City drops lawsuit against racial profiling law from stop-and-frisk package

March 7, 2014
Chester Jesus Soria
Metro NY

Mayor Bill de Blasio announced on Wednesday that the city would abandon its lawsuit against a controversial law that expand the city’s anti-profiling laws.

The case was a leftover from former Mayor Michael Bloomberg, who along with police unions sued to stop the bill due to concerns that it would muddle the courts by allowing plaintiffs to sue individual officers.

“There is absolutely no contradiction in protecting the public safety of New Yorkers and respecting their civil liberties,” de Blasio said in a statement. “In fact, those two priorities must go hand-in-hand. No New Yorker should ever face discrimination based on the color of his or her skin.”

The law, passed by the City Council in August, was a part of the Community Safety Act. It which was drafted as a response to what advocates said was rampant abuse of the New York Police Department’s stop-and-frisk policy that unfairly targeted black and Latino men. It also expanded protections against profiling based on gender, sexual orientation, gender expression, citizenship or housing status and more.

The profiling law itself does allow New Yorkers to seek “injunctive or declaratory” but not financial relief from the NYPD in state court. The previous ban on profiling only allowed lawsuits on a federal level.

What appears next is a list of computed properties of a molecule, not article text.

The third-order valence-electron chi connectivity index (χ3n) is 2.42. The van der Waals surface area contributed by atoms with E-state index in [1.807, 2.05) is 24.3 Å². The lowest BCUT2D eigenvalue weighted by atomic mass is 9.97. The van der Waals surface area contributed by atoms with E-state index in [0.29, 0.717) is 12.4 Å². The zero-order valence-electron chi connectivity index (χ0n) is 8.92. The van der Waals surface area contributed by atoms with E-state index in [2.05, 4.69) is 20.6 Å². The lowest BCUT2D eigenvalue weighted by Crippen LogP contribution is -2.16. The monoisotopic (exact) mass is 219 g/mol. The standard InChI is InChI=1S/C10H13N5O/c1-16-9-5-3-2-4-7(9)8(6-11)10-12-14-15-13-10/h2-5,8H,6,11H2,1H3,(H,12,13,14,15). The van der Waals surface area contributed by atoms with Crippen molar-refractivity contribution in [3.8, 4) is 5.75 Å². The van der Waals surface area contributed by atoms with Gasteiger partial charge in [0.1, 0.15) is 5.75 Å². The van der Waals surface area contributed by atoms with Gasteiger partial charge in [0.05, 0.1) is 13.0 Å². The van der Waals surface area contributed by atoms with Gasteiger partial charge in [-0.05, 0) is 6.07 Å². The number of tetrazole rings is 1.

While it’s unclear if the police unions will continue the lawsuit without the city, Capital New York reported on Tuesday that their leaders are willing put a second suit on the table during contract negotiations with the de Blasio administration.

In january, de Blasio also announced it would drop the city’s suit against a judge’s order to bring major stop-and-frisk related reforms to the Police Department in late January. The unions were still considering continuing the case at the time.

U.S. District Court Judge Shira Scheindlin ruled last year that the NYPD inadvertently racially profiled blacks and Latinos through stop-and-frisk. As a remedy, she appointed an independent monitor to oversee reforms for what attorneys now argue would be five years.

Advocacy group Communities United for Police Reform praised the city’s dropping of both suits, but condemned the police unions for their willingness to use lawsuits as bargaining chips.

“It is disgraceful that NYPD unions are attempting to hold the civil rights of New Yorkers hostage as leverage for their contract negotiations,” wrote a spokeswoman for the group.